John Sculley: “Steve Jobs was misrepresented in popular culture”

Steve Jobs and John Sculley on the Cover of Business Week (Nov. 1984)
Steve Jobs and John Sculley on the Cover of Business Week (Nov. 1984)

Rhiannon Williams, writing for The Telegraph, had the chance to interview John Sculley, the man who was instrumental in ousting Steve Jobs from Apple back in 1985.

When asked if he ever feels frustrated at how Jobs is presented, or misrepresented, in popular culture, Sculley pauses. “Misrepresented in what way?” he asks, tersely. People tend to draw on the more tyrannical aspects of his personality, I venture.

“I don’t think that’s fair. I think…” He pauses again. “People exaggerate, it’s simple to summarise and exaggerate. I found Steve, remember – at the time we were friends, we were incredibly close friends, and… he was someone who even then, showed compassion, and caring about people. “Didn’t mean he couldn’t be tough in a meeting and make decisions, and sometimes they seemed, y’know, overly harsh. But the reality was, the Steve Jobs I knew was still a very decent person, with very decent values. So I think he was misrepresented in popular culture.”

And:

The pair worked in harmony together on Apple’s 1984 Ridley Scott-directed Super Bowl television advert, but cracks began to appear when Sculley disagreed with Jobs’ plans to drop the price of the Macintosh and direct a large proportion of the marketing budget from Apple II to the Mac in the wake of the poorly-received Macintosh Office network, which later became Desktop Publishing.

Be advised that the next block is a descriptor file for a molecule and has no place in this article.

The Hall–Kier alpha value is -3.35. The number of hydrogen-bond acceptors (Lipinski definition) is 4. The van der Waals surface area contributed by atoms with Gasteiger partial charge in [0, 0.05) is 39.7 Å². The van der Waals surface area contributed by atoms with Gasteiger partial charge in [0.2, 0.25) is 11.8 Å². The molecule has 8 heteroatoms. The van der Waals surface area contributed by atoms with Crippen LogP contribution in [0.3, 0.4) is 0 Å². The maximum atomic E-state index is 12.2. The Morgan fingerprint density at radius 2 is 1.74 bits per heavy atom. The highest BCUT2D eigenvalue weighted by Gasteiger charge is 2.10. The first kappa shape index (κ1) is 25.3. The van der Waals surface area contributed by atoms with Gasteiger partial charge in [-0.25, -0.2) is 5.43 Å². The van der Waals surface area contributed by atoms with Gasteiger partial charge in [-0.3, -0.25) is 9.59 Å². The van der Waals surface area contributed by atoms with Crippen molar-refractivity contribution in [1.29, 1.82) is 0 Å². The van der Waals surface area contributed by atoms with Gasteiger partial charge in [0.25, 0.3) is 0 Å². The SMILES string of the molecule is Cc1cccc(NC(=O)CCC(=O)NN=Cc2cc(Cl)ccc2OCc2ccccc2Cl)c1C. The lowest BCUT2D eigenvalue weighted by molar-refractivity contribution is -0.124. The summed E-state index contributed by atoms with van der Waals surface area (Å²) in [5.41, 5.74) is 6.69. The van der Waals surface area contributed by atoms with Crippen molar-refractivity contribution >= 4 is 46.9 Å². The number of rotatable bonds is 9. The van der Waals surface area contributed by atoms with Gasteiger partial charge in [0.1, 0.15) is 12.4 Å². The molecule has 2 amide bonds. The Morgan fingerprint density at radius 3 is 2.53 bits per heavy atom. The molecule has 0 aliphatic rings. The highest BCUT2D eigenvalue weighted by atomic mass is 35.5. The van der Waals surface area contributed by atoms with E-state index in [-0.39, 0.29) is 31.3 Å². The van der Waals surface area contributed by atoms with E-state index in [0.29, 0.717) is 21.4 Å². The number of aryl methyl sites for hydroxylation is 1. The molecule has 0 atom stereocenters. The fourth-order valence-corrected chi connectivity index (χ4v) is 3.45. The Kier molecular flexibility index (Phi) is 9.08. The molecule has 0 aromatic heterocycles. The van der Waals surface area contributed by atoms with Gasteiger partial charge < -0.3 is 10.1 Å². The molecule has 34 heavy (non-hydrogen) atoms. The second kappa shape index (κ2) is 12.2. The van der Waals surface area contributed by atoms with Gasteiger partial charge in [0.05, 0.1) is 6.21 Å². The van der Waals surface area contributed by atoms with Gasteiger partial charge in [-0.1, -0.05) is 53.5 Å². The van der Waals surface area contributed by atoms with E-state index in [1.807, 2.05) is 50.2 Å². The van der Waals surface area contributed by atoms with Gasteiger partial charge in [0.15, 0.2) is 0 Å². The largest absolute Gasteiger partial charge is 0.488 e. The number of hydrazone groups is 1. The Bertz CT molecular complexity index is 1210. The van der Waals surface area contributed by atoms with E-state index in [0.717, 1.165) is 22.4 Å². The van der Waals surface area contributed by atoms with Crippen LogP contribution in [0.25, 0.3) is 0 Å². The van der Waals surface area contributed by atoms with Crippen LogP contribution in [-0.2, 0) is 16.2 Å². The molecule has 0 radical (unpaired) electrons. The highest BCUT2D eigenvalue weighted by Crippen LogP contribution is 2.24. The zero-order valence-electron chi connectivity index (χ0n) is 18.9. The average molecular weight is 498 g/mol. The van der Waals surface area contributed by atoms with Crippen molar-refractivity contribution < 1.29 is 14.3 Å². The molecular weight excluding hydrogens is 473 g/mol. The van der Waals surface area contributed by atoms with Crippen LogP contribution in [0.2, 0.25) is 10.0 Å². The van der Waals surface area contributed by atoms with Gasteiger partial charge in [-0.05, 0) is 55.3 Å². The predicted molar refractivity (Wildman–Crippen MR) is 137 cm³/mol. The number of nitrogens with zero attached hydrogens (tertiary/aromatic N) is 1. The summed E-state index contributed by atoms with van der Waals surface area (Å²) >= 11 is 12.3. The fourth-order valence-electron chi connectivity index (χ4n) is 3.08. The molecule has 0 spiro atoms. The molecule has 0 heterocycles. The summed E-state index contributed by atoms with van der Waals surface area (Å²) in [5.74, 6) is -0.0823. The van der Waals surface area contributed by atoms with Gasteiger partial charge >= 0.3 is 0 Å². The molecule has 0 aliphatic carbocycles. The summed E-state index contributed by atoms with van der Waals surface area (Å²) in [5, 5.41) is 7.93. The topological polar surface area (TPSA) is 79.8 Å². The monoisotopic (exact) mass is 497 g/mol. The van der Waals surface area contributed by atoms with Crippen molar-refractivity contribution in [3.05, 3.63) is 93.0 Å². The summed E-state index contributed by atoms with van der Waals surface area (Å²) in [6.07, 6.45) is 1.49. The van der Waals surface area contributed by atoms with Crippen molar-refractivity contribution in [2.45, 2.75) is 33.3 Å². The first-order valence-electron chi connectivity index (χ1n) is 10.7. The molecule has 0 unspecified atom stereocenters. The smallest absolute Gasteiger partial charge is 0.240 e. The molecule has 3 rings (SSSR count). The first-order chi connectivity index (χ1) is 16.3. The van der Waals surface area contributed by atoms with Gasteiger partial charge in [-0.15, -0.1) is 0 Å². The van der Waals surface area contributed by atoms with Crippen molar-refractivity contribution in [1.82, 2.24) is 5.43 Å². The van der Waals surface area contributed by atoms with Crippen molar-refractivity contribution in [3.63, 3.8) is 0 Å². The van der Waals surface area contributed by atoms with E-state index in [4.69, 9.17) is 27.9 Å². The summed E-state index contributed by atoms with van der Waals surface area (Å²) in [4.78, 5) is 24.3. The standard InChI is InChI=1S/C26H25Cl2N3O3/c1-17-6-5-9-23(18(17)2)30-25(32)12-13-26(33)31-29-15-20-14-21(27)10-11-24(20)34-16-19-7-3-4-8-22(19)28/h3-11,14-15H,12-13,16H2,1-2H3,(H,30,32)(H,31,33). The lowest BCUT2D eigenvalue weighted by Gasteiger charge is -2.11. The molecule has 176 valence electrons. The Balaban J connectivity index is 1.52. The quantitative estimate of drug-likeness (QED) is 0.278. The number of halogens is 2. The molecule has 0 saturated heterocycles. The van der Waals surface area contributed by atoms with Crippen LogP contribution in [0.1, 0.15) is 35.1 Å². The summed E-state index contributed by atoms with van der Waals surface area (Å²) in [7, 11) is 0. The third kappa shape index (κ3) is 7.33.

“I said ‘Steve, the only cash for the company is coming from the Apple II, and we can’t do that,’” Sculley recalls sadly.

The working relationship between the two descended into a desperate struggle for power. The increasingly-erratic Jobs tried to lead an unsuccessful rebellion against Sculley in May 1985 with the goal of replacing him with Jean-Louis Gassée, then Apple’s director of European Operations. Gassée informed Sculley of the coup, who confronted Jobs at an executive committee meeting and demanded those present choose between the two men as to who they thought best to run the company. They backed Sculley, and Jobs fled the room.

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